JOHANNESBURG – A paradox of Sub-Saharan Africa’s rapid economic expansion is the fact that the region’s most sophisticated economy seems not to be part of it. Since 2008, South Africa has recorded average annual GDP growth of just 1.8%, less than half the rate of the previous five years. The International Monetary Fund expects output in the rest of Sub-Saharan Africa to grow at a rate of close to 5% next year, but South Africa is projected to manage little more than 1% growth. More worrying still, the country’s unemployment rate – at over 25% – is one of the highest in the world.
South Africa needs to reclaim the economic initiative, by – literally – building the Africa of the future. Countries across the continent are racing to construct the roads, ports, power stations, schools, and hospitals they will need to sustain their growth and meet the needs of their fast-growing and urbanizing populations. And what they need most of all is expertise.
But while South Africa has highly capable architecture, construction, and engineering sectors, its current share of foreign-built projects in Sub-Saharan Africa stands at only 7%, compared to 32% for China. According to the McKinsey Global Institute (MGI), a coordinated effort by South African construction firms, banks, financial institutions, and government ministries – in partnership with their counterparts in other African countries – could triple this share, potentially creating 80,000 new domestic jobs from exports of construction services by 2030.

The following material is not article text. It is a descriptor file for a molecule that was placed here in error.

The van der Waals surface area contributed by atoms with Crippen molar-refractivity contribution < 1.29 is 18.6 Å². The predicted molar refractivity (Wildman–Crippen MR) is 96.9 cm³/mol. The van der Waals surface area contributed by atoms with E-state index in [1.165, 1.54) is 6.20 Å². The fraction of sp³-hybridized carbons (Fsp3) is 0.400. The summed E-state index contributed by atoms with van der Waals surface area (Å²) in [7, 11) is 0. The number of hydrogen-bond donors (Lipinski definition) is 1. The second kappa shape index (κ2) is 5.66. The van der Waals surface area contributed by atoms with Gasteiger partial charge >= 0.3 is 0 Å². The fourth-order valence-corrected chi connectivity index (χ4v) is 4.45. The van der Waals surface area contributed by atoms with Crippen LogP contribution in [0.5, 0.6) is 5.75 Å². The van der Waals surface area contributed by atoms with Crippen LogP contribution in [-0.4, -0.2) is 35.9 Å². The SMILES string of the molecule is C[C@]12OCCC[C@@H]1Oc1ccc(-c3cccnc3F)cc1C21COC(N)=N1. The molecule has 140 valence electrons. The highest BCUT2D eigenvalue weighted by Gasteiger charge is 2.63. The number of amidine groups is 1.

The opportunities are not limited to the construction industry. South Africa has the know-how to meet Africa’s burgeoning need for a wide range of services, from banking and insurance to retail and transport. The country currently provides only 2% of Sub-Saharan Africa’s service imports – a market worth some $40 billion annually. The contrast with other regions’ economic leaders is telling. Brazil provides 26% of Latin America’s service imports, and the United Kingdom provides 19% of Europe’s.